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Brandeis University's Community Newspaper — Waltham, Mass.

Students hope for more univ. action on environment

Published: October 23, 2014
Section: Front Page, News

An Environmental and Service Reflection lunch was held in room 313 of the SCC on Wednesday afternoon, Oct. 22 to commemorate past service and impact, as well as to discuss new ideas for environmental service and changes on the Brandeis campus.

The lunch started off with a short talk given by Professor of Practice and Associate Director of the Environmental Studies Program Laura Goldman on the background and history of sustainability at Brandeis. When she first arrived 15 years ago, there was no environmental program at all, but environmental awareness has been spreading around campus in recent years.

When a person first learns about climate change, Goldman says, they can do one of two things.

“You can try and tackle these issues, or you can go and climb underneath a rock,” she said, and commended the assembled students and faculty for choosing the first choice, or at least coming to learn more about it. Climate change is a daunting issue, but Goldman informed the audience that there is still a part for everyone to play.

The environmental trend hadn’t picked up at Brandeis until recently. A major breakthrough for Brandeis, at least on paper, was a petition in 2007, with 1,500 signatures that convinced former University President Jehuda Reinharz to sign the National President’s Climate Commitment in that same year. The commitment declared that Brandeis would reach climate neutrality by 2050, and although it was a well-received public declaration of good intentions, it was no more binding than that. In 2008, Janna Cohen-Rosenthal ’03 was hired as Brandeis’ first Sustainability Coordinator. She helped grow a number of useful programs, including a plan that would reduce the university’s carbon emissions by 15 percent by 2015.

However, it is unlikely that this goal will be met, and Goldman blames this on a number of different factors. Brandeis has increased its student population by about 100 students each year for the past four years, and this has translated into increased carbon emissions as more facilities are used to accommodate them. Additionally, an increase in the square footage of buildings and the operations and maintenance that go into that space further increased carbon emissions. Finally, and rather ironically, the weather has not been cooperative. Harsh winters of late have burdened carbon emissions, as buildings generate more heat to keep occupants warm.

Brandeis has had some positives in its sustainability battle. There have been large infrastructure investments in heating and water fixtures, making them more efficient in reducing operational waste. The Brandeis Sustainability Fund provides grants, support and advice for any green projects undergraduates want to pursue. Last year, they provided funding for hydration stations, which helped reduce the waste from plastic water bottles. The fund also provided bike racks to incentivize greener transportation.

Elizabeth Villano ’16 pointed out that an indicator of how far sustainability needs to go at Brandeis was in front of every student at the reflection lunch.

“It’s frustrating that we’re sitting here talking about the environment, but we’re eating off paper plates,” she said.

As one of the planners of the lunch, Villano had tried to organize an arrangement with Sodexo to borrow plates and silverware from the dining halls. However, facing what Sodexo viewed as a bizarre request, a solution was not able to be found in time. The bid was an attempt to make the lunch, which revolved around environmental conservation and service, as waste-free as possible. A vegan meal was even served as the most environmentally, food-friendly option. But as demonstrated by the plates and utensils, being sustainable is just not that easy.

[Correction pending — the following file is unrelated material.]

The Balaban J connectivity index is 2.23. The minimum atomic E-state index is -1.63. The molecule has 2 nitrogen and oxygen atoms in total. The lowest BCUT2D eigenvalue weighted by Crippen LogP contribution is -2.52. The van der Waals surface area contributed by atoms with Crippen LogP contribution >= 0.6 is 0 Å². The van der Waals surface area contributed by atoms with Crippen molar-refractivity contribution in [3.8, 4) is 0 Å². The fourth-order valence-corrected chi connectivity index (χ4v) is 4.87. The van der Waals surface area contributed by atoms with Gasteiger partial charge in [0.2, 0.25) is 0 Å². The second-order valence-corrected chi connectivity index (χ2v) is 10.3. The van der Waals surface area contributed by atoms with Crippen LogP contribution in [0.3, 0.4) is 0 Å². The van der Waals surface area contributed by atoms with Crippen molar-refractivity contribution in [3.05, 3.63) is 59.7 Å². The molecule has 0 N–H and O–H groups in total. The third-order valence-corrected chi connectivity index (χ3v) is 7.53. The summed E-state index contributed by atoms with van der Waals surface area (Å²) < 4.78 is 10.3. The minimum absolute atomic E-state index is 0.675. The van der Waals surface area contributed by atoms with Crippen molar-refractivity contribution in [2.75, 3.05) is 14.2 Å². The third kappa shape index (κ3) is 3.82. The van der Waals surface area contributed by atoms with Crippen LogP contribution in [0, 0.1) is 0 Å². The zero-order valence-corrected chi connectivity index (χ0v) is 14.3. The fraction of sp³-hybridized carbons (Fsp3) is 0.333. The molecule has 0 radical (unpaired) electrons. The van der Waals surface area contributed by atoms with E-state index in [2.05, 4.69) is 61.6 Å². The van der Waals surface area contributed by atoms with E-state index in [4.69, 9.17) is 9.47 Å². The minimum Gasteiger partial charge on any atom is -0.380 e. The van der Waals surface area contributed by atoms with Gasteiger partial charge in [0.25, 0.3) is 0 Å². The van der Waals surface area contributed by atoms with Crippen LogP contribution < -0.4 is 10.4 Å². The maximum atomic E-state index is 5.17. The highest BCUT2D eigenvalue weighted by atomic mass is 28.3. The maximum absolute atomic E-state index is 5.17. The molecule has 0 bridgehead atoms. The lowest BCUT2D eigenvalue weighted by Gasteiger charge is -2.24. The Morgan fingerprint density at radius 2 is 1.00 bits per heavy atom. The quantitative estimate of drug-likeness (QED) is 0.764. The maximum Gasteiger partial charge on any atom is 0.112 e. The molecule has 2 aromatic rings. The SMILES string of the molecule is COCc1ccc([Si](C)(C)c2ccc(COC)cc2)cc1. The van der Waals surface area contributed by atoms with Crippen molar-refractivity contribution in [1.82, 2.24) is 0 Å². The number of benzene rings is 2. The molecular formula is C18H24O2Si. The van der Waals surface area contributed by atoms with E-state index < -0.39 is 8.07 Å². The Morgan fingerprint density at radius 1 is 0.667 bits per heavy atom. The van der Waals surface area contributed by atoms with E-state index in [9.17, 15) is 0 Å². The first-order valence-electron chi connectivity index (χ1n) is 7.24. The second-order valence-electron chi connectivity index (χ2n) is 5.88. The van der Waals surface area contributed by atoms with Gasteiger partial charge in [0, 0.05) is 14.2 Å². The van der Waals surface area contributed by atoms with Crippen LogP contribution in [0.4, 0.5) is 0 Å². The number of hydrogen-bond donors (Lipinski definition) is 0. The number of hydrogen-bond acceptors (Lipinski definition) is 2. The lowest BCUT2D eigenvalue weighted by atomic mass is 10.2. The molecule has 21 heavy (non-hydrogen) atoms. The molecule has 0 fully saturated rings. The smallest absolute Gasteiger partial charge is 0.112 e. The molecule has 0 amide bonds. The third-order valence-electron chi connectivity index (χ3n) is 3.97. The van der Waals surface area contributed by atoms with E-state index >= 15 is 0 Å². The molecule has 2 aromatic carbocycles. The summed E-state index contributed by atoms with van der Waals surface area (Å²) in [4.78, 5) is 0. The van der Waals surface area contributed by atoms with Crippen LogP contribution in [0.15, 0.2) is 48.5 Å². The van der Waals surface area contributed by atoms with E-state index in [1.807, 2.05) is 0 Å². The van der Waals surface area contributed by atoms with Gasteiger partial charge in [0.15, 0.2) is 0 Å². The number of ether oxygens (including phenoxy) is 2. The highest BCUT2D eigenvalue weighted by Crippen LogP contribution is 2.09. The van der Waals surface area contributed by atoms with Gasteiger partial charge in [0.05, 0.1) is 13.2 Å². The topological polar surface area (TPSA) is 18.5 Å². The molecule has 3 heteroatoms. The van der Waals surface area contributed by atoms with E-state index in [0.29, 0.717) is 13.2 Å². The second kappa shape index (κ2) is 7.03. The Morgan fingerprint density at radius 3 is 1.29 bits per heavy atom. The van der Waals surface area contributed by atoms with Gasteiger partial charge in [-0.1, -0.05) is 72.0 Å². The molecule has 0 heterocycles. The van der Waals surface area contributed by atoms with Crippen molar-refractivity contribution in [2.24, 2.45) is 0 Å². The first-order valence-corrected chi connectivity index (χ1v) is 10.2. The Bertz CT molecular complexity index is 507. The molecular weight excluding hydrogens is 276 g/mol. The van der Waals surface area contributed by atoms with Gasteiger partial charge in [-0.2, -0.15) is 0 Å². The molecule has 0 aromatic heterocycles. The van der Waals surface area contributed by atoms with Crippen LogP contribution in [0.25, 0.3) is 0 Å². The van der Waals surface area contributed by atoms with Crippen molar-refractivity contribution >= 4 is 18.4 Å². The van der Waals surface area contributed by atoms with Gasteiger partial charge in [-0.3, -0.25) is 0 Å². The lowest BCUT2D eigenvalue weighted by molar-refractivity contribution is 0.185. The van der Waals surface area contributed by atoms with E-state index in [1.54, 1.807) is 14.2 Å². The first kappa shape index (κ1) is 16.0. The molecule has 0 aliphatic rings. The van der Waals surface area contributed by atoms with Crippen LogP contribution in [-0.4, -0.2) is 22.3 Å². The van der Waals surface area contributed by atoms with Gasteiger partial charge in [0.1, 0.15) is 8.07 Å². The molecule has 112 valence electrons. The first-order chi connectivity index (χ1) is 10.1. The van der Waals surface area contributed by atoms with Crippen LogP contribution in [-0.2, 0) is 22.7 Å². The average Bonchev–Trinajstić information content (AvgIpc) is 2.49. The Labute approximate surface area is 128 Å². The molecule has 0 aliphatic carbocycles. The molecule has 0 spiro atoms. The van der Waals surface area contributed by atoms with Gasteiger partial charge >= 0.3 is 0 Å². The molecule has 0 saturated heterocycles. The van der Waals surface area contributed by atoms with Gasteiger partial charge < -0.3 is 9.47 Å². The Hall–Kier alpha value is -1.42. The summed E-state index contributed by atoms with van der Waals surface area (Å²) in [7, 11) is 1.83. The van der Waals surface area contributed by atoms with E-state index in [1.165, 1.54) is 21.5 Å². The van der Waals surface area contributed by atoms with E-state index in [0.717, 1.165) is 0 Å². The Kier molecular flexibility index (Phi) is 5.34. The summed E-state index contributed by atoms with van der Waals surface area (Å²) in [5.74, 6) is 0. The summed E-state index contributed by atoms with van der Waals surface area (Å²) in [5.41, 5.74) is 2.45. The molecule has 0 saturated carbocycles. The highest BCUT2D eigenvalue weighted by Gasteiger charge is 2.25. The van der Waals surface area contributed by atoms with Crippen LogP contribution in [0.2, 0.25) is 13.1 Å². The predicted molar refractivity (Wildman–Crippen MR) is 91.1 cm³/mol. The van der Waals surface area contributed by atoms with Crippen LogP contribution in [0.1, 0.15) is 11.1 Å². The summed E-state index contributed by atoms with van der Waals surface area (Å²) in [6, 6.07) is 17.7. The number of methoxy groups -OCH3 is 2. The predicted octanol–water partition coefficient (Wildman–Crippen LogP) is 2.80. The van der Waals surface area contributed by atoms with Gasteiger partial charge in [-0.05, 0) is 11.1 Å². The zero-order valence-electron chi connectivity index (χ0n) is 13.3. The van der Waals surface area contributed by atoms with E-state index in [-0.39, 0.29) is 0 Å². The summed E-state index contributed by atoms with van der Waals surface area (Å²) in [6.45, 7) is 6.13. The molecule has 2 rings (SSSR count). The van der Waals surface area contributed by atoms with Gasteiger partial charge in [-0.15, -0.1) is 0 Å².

Goldman stressed the importance of student involvement in Brandeis’ history of sustainability. As the Climate Commitment petition testifies, each of Brandeis’ new sustainability initiatives have been student driven, a testament to the passion and positive attitude of Brandeisians. Conversely, she points out that this paints a rather poor picture of the administration. Students have had to be behind sustainability on campus, and without clear top-down leadership, Brandeis has suffered for it.

Universities, companies and governments who have strong leaders that push for sustainable solutions are more successful than those without. Brandeis is taking steps to reconcile this: Goldman is very excited about the appointment of Jim Gray, the new vice president for operations, as he has repeatedly stressed how important Brandeis’ environmental impact is to him.

Other topics that attendees felt were both interesting and feasible were touched upon. These included roof gardens to help regulate buildings’ heating and cooling, parking lot solar panels to alter the sunlight from heating cars to help power campus and larger scale behavioral change.

Max Parish ’16 believes that administrative leadership will eventually have to step in and solve the bigger problems, but that in the meantime student activism can still make a big difference.

“Initiatives get passed most effectively when communicated from the top down, but because businesses like Sodexo need to respond to demand, there is room for activity from the bottom up to make change,” said Parish. “If enough people express their feelings on the environment that can engender effective change.”

Ian Christie ’16, who helped organize the event, ended the meeting by thanking everyone for coming and sharing ideas because, as he emphasized, the spread of ideas is an important step for change.